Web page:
This new code was begun in Stalin’s last months. It was promised “within sixty days” by Lavrentii Beria when his star seemed in the ascendant. It has not been promulgated yet, four years after Stalin’s and almost four years after Beria’s death. Sight unseen, we can predict that the new code will not touch the foundations of the totalist state: it will not alter the subservience of courts and laws and prosecutors and judges and police to the will and purposes of the oligarchy or the single leader. It is necessary to remember that any total power, and a fortiori any totalist power, may obey its own laws whenever it suits it to do so without giving those laws power over itself or making them into limitations upon its powers. A power center that is both legislator and administrator and judge and enforcer and even self-pronounced infallible “critic” of its own acts, may declare any activity it pleases a crime. In the Soviet Union, even loyalty to the underlying principles on which the state itself was founded has been declared a degrading crime and punished with incredible cruelty. How easily this totalist state may set aside its laws and negate its most solemn and “binding” promises is evidenced anew—after the proclamation of “socalist legality”—by the sudden repudiation by the “workers’ state” of the state debt owed to the workers themselves, without so much as the possibility of anybody making a murmur. The owners of the repudiated bonds, in which they had invested their now wiped out compulsory savings, were even obliged to hold meetings and pass resolutions in which to express their delight at being expropriated.
The longer such a regime endures the more it has need of regularization of the duties and expectations of its subjects, even as it keeps up undiminished its powers of sudden reversal and unpredictable and unlimited intervention. The only guarantee against a totally powerful state is the existence of non-state organizations capable of effective control of or effective pressure on the governmental power. Otherwise, to attempt to check, or limit, or even question is to invite the fury of exemplary punishment.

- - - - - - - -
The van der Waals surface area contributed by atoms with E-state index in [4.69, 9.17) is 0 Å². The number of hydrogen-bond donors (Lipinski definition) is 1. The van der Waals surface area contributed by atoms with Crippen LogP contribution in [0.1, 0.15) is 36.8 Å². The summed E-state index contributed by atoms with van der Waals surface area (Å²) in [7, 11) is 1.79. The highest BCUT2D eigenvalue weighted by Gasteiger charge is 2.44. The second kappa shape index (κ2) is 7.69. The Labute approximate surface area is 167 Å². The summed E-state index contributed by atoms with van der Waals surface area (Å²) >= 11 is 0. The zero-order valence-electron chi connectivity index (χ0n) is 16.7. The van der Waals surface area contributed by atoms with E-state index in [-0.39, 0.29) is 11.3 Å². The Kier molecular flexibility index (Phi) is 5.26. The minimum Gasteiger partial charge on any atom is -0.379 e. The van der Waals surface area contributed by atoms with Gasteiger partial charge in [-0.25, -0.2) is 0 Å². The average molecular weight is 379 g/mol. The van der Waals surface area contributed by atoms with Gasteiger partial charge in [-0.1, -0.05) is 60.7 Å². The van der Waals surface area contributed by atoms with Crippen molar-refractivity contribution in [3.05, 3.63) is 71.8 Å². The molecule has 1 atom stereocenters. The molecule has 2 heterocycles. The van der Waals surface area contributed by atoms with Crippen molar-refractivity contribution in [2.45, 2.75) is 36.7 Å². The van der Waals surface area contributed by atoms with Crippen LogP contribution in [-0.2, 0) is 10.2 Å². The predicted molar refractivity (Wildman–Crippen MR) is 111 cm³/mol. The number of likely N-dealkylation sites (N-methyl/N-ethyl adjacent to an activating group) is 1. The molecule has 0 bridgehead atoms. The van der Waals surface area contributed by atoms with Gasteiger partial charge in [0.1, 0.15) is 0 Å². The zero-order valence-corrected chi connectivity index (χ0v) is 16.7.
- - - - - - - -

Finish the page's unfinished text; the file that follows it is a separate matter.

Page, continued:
Betwixt subject and subject [Locke wrote of the defenders of despotism], they will grant, there must be measures, laws and judgments for their mutual peace and security. But as for the ruler, he ought to be absolute, and is above all such circumstances; because he has the power to do more hurt and wrong, it is right when he does it. To ask how you may be guarded from harm or injury on that side … is the voice of faction and rebellion. . . . The very question can scarcely be borne. They are ready to tell you it deserves death only to ask after safety. . . .
It is well for us to remember that the most despotic rulers have on occasion handed down elaborate law codes. The famous and in many ways justly admired Roman Code was compiled and proclaimed only after the emperor himself had become a god, no longer subject to question or limitation, only to worship. Though laws must multiply and be regularized so that the subjects may know what is expected of them and what they can count on in their relations with each other wherever the central power is unaffected, the lack of independent courts, of independent power groups or corporate bodies, of an independent press and public opinion, deprives these laws of any binding force upon the rulers. In Communist totalitarianism, the place of imperial divinity is taken by the infallibility of doctrine, the dogmatic untouchability of the dictatorship, the infallibility of the masters of the infallible doctrine, and by such spiritual demiurges as “revolutionary consciousness,” “historical necessity,” and “the interests of the revolution and of the people.” Those who know where History is going surely have the right and duty to see to it that she goes there.
“The scientific concept, dictatorship,” Lenin reminds us with beautiful simplicity, “means neither more nor less than unlimited power, resting directly on force, not limited by anything, not restricted by any laws or any absolute rules. Nothing else but that.”
And to Commissar of Justice Kursky, when he was elaborating the first legal code, Lenin wrote: